It was during this time that Hesiod composed Works and Days, a didactic poem of about 800 lines addressed to Hesiod’s brother, Perses. Works and Days is Hesiod’s way of telling his brother how to live a good and prosperous life. It is full of Hesiod’s beliefs about right and wrong, justice and injustice, the importance of a solid work ethic, warnings about the deceitful and thievish nature of women, and detailed instructions on everything from when to harvest the crops and take a wife to how to build your plow and dress during winter; it is also heavy in mythology and emphasis on the necessity of obedience to the gods.
Several themes are readily apparent throughout Works and Days. One important theme that Hesiod comes back to time and again is the importance of work. Perses has squandered his inheritance and c...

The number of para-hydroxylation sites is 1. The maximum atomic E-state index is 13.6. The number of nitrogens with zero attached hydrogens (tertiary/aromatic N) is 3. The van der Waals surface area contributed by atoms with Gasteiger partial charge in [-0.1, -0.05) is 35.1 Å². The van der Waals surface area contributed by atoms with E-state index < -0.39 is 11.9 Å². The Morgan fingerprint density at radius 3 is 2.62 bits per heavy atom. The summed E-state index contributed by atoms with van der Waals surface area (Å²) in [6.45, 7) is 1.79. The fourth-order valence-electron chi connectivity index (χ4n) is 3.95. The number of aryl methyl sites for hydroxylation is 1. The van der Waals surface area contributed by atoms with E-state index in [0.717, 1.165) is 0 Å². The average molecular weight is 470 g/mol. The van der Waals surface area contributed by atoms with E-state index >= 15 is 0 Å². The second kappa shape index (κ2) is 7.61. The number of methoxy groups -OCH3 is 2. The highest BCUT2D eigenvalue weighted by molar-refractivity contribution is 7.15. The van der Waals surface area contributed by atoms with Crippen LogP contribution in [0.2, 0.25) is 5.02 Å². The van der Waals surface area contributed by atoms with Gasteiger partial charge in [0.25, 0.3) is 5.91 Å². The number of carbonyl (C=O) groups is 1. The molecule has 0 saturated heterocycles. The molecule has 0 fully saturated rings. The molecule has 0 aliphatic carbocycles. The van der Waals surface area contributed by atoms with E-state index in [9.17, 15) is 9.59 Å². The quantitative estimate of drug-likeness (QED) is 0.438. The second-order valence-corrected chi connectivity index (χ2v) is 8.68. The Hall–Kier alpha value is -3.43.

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...ion back to the seasons and agriculture. Greeks were also very concerned about property rights and inheritance, as Hesiod shows us with his worries about the uncertainty of children’s paternity when women are not kept submissively in the home. Through his advice to his brother, Hesiod’s Works and Days becomes a wealth of information about the particulars of life in ancient Greece during the 7th and 8th centuries B.C.E.
Bulliet, Richard W. Earth and Its Peoples: a Global History. 5th ed. Vol. 1. Boston, MA: Wadsworth Cengage Learning, 2011. Print.
Hesiod. "Works and Days." Theogony and Works and Days. Trans. Catherine Schlegel and Henry Weinfield. Ann Arbor: University of Michigan, 2006. 57-83. Print.
Schlegel, Catherine. "Introduction to Hesiod." Introduction. Theogony and Works and Days. Ann Arbor: University of Michigan, 2006. 1-10. Print.
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